By the early 1920's, SR booted the Dixie Flyer and Kansas City-Florida Special from CG&F rails, reserving that route for their own trains.  Eventually, the Royal Palm traversed the CG&F via Valdosta, while the Kansas City-Florida Special ran via Jesup.  Around 1928 through 1933, the trains traded routings.  With the situation you described, the Royal Palm and Kansas City-Florida Special traveling one way via Valdosta and the other way via Jesup, occured around 1940. One final anomaly occured for most of 1947, when both trains were combined between Atlanta and Jacksonville, and operated via Valdosta.  Ulitmately, it may have been an issue of controlling costs.
 
Ill post a question within a few days...

 

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Posted by Deggesty on Tuesday, August 01, 2017 11:33 AM

I always had the impression the the Southern had trackage rights for its trains between Jesup and Jacksonville; the 1917 Guide that have shows no Jesup-Jacksonville trains in the ACL listing.

The same guide shows a Jesup-Jacksonville diner on the Royal Palm--and no diner for breakfast into Jacksonville for the KC-Fla Specia

Was the coal strike in 1947? I know that the Southern had to make adjustments in its passenger train schedules during the coal strike.

Oh, yes--the Atlanta-SE Georgia sleeper I mentioned was Atlanta-Valdosta, on the CG and GS&F. The train ran to Jacksonville, but was coach only south of Valdosta. 

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Posted by ZephyrOverland on Tuesday, August 01, 2017 12:25 PM

Deggesty

I always had the impression the the Southern had trackage rights for its trains between Jesup and Jacksonville; the 1917 Guide that have shows no Jesup-Jacksonville trains in the ACL listing.

- You're right, SR did have trackage rights, but except for the trains I mentioned in the earlier post, ACL did not show SR trains in ACL schedules.

The same guide shows a Jesup-Jacksonville diner on the Royal Palm--and no diner for breakfast into Jacksonville for the KC-Fla Specia

- That was a train-specific issue.

Was the coal strike in 1947? I know that the Southern had to make adjustments in its passenger train schedules during the coal strike.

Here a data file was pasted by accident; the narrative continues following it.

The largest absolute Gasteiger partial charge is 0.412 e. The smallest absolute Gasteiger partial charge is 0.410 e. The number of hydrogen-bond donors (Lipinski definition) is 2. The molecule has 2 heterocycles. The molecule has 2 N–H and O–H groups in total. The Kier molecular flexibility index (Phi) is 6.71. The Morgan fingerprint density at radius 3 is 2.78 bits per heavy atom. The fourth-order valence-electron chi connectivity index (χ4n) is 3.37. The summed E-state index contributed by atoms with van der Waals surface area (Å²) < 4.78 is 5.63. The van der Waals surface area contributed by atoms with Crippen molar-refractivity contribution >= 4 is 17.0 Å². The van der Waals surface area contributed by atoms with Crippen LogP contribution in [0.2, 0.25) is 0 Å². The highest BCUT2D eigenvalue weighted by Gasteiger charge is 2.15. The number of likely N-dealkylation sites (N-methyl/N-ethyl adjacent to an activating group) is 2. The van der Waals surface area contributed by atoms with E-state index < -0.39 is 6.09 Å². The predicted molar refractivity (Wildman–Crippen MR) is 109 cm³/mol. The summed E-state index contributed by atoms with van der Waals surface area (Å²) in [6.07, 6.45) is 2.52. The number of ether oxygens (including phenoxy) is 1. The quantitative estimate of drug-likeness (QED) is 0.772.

- The coal strike was in 1946.  I think the issue of merging Royal Palm and Kansas City-Florida Special for most of 1947 was to control costs in light of falling revenues resulting from from declining business, something the entire railroad industry was facing at the time.

 

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Posted by wanswheel on Tuesday, August 01, 2017 12:41 PM

https://www.trumanlibrary.org/whistlestop/study_collections/trumanpapers/psf/longhand/index.php?documentVersion=both&documentid=hst-psf_naid735243-01&pagenumber=2

December 11, 1946

Lewis called a coal strike in the spring of 1946. For no good reason. He called it after agreeing to carry on negotiations without calling it. At least he told John Steelman to tell me there would be no strike. He called one on the old gag that the miners do not work when they have no contract.

After prolonged negotiation I decided to exercise the powers under the second war power act and take over the mines. After they were taken over a contract was negotiated between the Secretary of the Interior, Mr. Krug, and John L. Lewis.

The contract was signed in my office on the 5th of May and Mr. Lewis stated for the movies that it was his best contract and would not be broken during the time of Government control of the mines.

Along in September and October 1946 there arose some minor disputes between the Solid Fuels Administrator and Mr. Lewis. Nothing of vital importance—purely details of interpretation of the contract with regard to coal weights on which the new welfare fund is based and some other small details that could have been settled easily by a half hour discussion.